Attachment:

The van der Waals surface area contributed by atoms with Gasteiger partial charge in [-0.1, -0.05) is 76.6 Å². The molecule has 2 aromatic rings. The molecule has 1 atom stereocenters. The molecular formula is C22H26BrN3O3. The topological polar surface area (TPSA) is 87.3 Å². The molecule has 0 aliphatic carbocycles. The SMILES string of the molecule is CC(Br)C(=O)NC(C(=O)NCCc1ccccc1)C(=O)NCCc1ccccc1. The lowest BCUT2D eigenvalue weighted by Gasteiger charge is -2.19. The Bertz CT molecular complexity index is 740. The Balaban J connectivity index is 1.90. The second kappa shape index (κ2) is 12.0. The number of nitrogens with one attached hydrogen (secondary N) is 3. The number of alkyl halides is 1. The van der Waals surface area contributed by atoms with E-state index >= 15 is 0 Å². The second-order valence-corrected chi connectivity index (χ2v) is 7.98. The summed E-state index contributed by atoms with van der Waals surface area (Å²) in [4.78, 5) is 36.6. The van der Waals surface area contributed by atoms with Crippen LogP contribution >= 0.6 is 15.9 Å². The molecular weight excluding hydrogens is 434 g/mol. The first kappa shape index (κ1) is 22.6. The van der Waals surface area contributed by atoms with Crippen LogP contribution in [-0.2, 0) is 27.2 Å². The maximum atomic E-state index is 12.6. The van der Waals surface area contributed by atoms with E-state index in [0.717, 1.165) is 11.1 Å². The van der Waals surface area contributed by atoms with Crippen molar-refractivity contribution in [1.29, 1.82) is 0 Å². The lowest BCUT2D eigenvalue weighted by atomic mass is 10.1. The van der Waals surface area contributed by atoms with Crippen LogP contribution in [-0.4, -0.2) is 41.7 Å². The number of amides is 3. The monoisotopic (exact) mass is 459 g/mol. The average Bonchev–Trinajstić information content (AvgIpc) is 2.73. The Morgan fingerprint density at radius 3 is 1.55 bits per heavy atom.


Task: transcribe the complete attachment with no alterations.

The van der Waals surface area contributed by atoms with Gasteiger partial charge in [-0.1, -0.05) is 76.6 Å². The molecule has 2 aromatic rings. The molecule has 1 atom stereocenters. The molecular formula is C22H26BrN3O3. The topological polar surface area (TPSA) is 87.3 Å². The molecule has 0 aliphatic carbocycles. The SMILES string of the molecule is CC(Br)C(=O)NC(C(=O)NCCc1ccccc1)C(=O)NCCc1ccccc1. The lowest BCUT2D eigenvalue weighted by Gasteiger charge is -2.19. The Bertz CT molecular complexity index is 740. The Balaban J connectivity index is 1.90. The second kappa shape index (κ2) is 12.0. The number of nitrogens with one attached hydrogen (secondary N) is 3. The number of alkyl halides is 1. The van der Waals surface area contributed by atoms with E-state index >= 15 is 0 Å². The second-order valence-corrected chi connectivity index (χ2v) is 7.98. The summed E-state index contributed by atoms with van der Waals surface area (Å²) in [4.78, 5) is 36.6. The van der Waals surface area contributed by atoms with Crippen LogP contribution >= 0.6 is 15.9 Å². The molecular weight excluding hydrogens is 434 g/mol. The first kappa shape index (κ1) is 22.6. The van der Waals surface area contributed by atoms with Crippen LogP contribution in [-0.2, 0) is 27.2 Å². The maximum atomic E-state index is 12.6. The van der Waals surface area contributed by atoms with E-state index in [0.717, 1.165) is 11.1 Å². The van der Waals surface area contributed by atoms with Crippen molar-refractivity contribution in [1.29, 1.82) is 0 Å². The lowest BCUT2D eigenvalue weighted by atomic mass is 10.1. The van der Waals surface area contributed by atoms with Crippen LogP contribution in [-0.4, -0.2) is 41.7 Å². The number of amides is 3. The monoisotopic (exact) mass is 459 g/mol. The average Bonchev–Trinajstić information content (AvgIpc) is 2.73. The Morgan fingerprint density at radius 3 is 1.55 bits per heavy atom.